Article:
Brian G. Hutton

Brian G. Hutton


Life Events


Movie Clip

Kelly's Heroes (1970) -- (Movie Clip) Think Of Us As Tourists Straight from the opening credits, Clint Eastwood (title character) brings a captured German officer (David Hurst) to sergeant Big Joe (Telly Savalas), whose interests, while not routine, are not entirely clear, Stuart Margolin his aide Little Joe, in Kelly's Heroes, 1970.
First Deadly Sin, The (1980) -- (Movie Clip) You Proposing To Me? First at the scene of a Manhattan murder he’s investigating then, as novelist Lawrence Sanders’ detective Edward Delaney, Frank Sinatra, in his last movie role, visits his wife (Faye Dunaway as Barbara), who is hospitalized throughout the picture with kidney troubles, in The First Deadly Sin, 1980.
First Deadly Sin, The (1980) -- (Movie Clip) What Will They Think Of Next? With Anna Navarro, well-known TV actress and wife of the producer George Pappas, as jailed hooker Sunny, Frank Sinatra, in his last movie, as Lawrence Sanders’ New York detective Edward Delaney, asks what she knows about victim of a murder he’s hoping to resolve, just weeks before his retirement, in The First Deadly Sin, 1980.
First Deadly Sin, The (1980) -- (Movie Clip) It Might Seem Unconventional Working with customer index cards obtained from a Manhattan sporting goods specialty store, after a murderer who owns an unusual ice-axe, cop Delaney (Frank Sinatra, in his last movie role) instructs volunteer helpers, Brenda Vaccaro as a victim’s widow, and Martin Gabel as an aging museum curator, in The First Deadly Sin, 1980.
First Deadly Sin, The (1980) -- (Movie Clip) I Could Never Refuse A Pretty Face First scene for Frank Sinatra in his last movie, for sure shooting on West 81st St. in Manhattan, outside the Mt. Pleasant Baptist church, as Lawrence Sanders’ New York cop Edward Delaney, consulting with James Whitmore as the coroner, examining a victim, early in The First Deadly Sin, 1980.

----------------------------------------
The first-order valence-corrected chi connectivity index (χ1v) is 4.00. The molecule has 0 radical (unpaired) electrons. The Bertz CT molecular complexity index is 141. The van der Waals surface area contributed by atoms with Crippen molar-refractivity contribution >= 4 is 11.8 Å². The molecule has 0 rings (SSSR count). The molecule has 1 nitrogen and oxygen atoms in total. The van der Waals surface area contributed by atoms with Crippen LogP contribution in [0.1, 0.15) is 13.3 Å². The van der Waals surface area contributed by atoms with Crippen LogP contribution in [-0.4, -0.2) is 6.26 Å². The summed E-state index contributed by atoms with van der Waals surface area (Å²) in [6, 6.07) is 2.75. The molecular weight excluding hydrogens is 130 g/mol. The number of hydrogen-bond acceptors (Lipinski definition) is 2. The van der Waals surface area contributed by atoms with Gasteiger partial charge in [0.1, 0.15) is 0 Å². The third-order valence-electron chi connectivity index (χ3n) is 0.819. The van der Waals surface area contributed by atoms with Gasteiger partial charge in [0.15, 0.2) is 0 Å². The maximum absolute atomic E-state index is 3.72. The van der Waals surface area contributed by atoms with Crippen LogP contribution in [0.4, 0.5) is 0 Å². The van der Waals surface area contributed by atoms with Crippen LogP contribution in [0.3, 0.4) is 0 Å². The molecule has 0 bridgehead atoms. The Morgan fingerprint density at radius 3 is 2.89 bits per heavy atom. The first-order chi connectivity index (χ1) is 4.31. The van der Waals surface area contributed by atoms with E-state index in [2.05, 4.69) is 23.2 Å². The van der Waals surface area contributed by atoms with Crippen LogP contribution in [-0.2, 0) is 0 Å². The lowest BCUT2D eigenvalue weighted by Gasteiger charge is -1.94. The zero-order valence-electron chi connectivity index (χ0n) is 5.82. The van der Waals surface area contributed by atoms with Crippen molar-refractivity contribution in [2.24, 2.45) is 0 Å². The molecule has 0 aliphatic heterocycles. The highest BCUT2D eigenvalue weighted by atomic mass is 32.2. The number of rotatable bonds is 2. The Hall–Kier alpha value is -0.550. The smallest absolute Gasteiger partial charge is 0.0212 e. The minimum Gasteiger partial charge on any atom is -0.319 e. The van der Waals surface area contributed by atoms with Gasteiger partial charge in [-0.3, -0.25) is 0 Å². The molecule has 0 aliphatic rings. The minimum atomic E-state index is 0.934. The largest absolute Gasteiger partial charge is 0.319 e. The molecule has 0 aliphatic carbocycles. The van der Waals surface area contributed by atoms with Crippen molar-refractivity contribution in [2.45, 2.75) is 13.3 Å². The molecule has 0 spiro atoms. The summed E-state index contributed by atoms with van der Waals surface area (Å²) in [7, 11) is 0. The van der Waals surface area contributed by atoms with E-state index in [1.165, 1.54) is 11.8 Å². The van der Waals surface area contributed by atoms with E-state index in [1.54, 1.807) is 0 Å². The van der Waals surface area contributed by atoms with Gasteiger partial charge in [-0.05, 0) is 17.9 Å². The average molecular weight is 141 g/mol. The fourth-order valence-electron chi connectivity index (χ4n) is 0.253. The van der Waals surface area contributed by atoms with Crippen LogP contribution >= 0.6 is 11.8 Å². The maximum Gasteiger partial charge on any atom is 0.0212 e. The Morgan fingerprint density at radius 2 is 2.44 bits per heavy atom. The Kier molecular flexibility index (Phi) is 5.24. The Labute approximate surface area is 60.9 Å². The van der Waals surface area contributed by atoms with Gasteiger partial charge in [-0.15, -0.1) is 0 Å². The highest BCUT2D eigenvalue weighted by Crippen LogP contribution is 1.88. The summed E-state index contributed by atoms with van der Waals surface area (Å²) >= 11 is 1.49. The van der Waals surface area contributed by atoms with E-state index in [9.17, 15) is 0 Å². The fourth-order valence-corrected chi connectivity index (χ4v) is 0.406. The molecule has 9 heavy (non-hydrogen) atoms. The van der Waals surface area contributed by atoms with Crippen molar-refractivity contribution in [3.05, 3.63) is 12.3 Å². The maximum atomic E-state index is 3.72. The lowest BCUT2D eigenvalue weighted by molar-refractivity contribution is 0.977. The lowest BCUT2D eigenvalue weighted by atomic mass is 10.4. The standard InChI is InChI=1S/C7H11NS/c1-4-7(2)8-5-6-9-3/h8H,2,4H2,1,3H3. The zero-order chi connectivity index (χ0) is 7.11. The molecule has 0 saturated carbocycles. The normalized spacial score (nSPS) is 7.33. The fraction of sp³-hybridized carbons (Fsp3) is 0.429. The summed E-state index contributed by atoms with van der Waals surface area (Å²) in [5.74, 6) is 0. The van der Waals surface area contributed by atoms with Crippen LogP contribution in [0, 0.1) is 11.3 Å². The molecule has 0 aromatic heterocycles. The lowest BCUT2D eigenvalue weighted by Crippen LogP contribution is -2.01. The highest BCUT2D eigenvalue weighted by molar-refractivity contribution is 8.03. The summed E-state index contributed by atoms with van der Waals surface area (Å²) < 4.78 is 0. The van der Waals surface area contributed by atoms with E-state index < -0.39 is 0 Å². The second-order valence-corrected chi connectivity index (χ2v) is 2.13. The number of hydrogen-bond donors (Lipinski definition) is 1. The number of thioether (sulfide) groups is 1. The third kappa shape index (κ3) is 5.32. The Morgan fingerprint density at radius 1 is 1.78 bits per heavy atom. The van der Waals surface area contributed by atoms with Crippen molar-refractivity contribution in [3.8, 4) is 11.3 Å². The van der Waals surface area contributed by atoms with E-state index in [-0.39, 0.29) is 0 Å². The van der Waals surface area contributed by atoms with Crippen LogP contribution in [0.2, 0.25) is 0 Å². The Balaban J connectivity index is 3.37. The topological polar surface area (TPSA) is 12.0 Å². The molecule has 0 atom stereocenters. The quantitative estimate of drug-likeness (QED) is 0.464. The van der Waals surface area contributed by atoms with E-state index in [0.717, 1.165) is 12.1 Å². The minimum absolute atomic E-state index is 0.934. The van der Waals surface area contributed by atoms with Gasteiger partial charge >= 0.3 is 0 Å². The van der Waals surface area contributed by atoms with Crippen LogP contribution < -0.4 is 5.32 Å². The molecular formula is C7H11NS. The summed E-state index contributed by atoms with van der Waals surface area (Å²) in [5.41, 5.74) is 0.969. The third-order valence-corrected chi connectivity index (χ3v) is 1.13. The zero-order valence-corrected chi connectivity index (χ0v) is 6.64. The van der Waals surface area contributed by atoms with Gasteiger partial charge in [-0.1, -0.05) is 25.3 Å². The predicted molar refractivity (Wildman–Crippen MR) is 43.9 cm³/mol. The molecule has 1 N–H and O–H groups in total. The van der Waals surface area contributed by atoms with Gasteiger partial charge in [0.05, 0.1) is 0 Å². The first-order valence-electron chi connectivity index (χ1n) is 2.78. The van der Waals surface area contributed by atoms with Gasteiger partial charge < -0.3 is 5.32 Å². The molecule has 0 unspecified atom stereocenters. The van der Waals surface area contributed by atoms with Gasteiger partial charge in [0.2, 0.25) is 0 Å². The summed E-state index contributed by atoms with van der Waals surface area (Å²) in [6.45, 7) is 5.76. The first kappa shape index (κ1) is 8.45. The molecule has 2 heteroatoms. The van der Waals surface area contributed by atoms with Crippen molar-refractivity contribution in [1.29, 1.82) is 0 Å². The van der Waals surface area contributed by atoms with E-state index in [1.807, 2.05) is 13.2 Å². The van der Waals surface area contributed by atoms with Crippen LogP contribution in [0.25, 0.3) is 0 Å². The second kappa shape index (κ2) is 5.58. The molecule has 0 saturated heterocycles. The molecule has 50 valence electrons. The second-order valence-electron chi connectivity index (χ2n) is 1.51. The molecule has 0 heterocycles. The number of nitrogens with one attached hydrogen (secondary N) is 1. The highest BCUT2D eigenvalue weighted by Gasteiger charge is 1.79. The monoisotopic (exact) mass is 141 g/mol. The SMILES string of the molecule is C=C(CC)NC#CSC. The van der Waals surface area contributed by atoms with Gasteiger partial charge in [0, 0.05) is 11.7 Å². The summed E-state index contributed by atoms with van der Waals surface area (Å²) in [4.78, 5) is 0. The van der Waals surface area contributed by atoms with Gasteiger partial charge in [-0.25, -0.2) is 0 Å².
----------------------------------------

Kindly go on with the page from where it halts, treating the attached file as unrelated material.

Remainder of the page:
Kelly's Heroes (1970) -- (Movie Clip) What's In It For Me? With Allied forces in France after Normandy, Clint Eastwood (title character), who's learned of a giant German gold stash, drops in on cranky quartermaster "Crapgame" (Don Rickles), who grows interested, early in director Brian G. Hutton's Kelly's Heroes, 1970.
Night Watch (1973) -- (Movie Clip) Why Don't You Stay Forever? Joining the first scene for Laurence Harvey as John, who’s in finance, husband of Londoner Ellen (Elizabeth Taylor), together entertaining friend Sarah (Billie Whitelaw), having discussed their odd neighbor, making plans for the evening, then departures by director Brian G. Hutton, in Night Watch, 1973.
Night Watch (1973) -- (Movie Clip) Wait Until She Rings Houseguest (Billie Whitelaw) instructs the maid to let her hostess Ellen (Elizabeth Taylor), who believes she witnessed a murder last night, sleep in, and while the neighbor does some suspicious digging, she meets either her boyfriend, or possibly Ellen’s husband, in Night Watch, 1973.
Night Watch (1973) -- (Movie Clip) I'd Like To Report A Murder Londoner Ellen (Elizabeth Taylor) is having trouble sleeping, and we’ve seen signs of some lingering emotional trauma, and her husband John (Laurence Harvey) is struggling to accommodate her, then there’s big trouble in the spooky house next door, early in Night Watch, 1973.
Kelly's Heroes (1970) -- (Movie Clip) Nobody Bugs Us Clint Eastwood (title character) has just met renegade tanker Oddball (Donald Sutherland), who was eavesdropping on him discussing his plan to steal German gold, and who formulates an offer, in Kelly's Heroes, 1970.
Kelly's Heroes (1970) -- (Movie Clip) Forget About Your Flanks! Blowhard General Colt (Carroll O'Connor) launches an introductory rant aimed at subordinates (including Robert McNamara as "Roach") in Kelly's Heroes, 1970.
Where Eagles Dare (1969) -- (Movie Clip) The Castle Of The Eagles Starting with Richard Burton and Clint Eastwood airborne over the Bavarian Alps, flashing back to Col. Turner (Patrick Wymark), overseen by Rolland (Michael Hordern), briefing the Allied spy team, their mission from Alistair Maclean’s original screenplay, Brian G. Hutton directing, Where Eagles Dare, 1969.